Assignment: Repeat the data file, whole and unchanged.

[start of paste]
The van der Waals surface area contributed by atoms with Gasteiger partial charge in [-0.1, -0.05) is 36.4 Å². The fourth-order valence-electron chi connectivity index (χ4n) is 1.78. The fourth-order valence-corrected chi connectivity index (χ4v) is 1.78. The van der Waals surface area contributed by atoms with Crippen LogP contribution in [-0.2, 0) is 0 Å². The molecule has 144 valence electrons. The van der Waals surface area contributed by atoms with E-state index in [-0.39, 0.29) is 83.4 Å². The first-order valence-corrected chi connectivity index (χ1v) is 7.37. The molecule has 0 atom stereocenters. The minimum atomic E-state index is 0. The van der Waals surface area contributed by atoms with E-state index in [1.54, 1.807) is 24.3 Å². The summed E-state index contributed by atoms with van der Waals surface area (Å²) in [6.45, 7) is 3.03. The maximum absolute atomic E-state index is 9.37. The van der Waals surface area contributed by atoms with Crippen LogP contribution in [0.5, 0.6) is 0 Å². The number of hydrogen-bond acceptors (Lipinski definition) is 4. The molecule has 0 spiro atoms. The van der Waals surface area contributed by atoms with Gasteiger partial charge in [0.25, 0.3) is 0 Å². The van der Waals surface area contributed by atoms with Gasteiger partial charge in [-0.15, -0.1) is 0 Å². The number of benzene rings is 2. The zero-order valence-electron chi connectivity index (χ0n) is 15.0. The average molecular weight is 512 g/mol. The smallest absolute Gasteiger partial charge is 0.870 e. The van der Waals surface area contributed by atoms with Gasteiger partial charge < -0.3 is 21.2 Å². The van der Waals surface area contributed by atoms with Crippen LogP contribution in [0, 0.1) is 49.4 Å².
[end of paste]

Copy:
The van der Waals surface area contributed by atoms with Gasteiger partial charge in [-0.1, -0.05) is 36.4 Å². The fourth-order valence-electron chi connectivity index (χ4n) is 1.78. The fourth-order valence-corrected chi connectivity index (χ4v) is 1.78. The van der Waals surface area contributed by atoms with Crippen LogP contribution in [-0.2, 0) is 0 Å². The molecule has 144 valence electrons. The van der Waals surface area contributed by atoms with E-state index in [-0.39, 0.29) is 83.4 Å². The first-order valence-corrected chi connectivity index (χ1v) is 7.37. The molecule has 0 atom stereocenters. The minimum atomic E-state index is 0. The van der Waals surface area contributed by atoms with E-state index in [1.54, 1.807) is 24.3 Å². The summed E-state index contributed by atoms with van der Waals surface area (Å²) in [6.45, 7) is 3.03. The maximum absolute atomic E-state index is 9.37. The van der Waals surface area contributed by atoms with Crippen LogP contribution in [0.5, 0.6) is 0 Å². The number of hydrogen-bond acceptors (Lipinski definition) is 4. The molecule has 0 spiro atoms. The van der Waals surface area contributed by atoms with Gasteiger partial charge in [0.25, 0.3) is 0 Å². The van der Waals surface area contributed by atoms with Gasteiger partial charge in [-0.15, -0.1) is 0 Å². The number of benzene rings is 2. The zero-order valence-electron chi connectivity index (χ0n) is 15.0. The average molecular weight is 512 g/mol. The smallest absolute Gasteiger partial charge is 0.870 e. The van der Waals surface area contributed by atoms with Gasteiger partial charge < -0.3 is 21.2 Å². The van der Waals surface area contributed by atoms with Crippen LogP contribution in [0, 0.1) is 49.4 Å².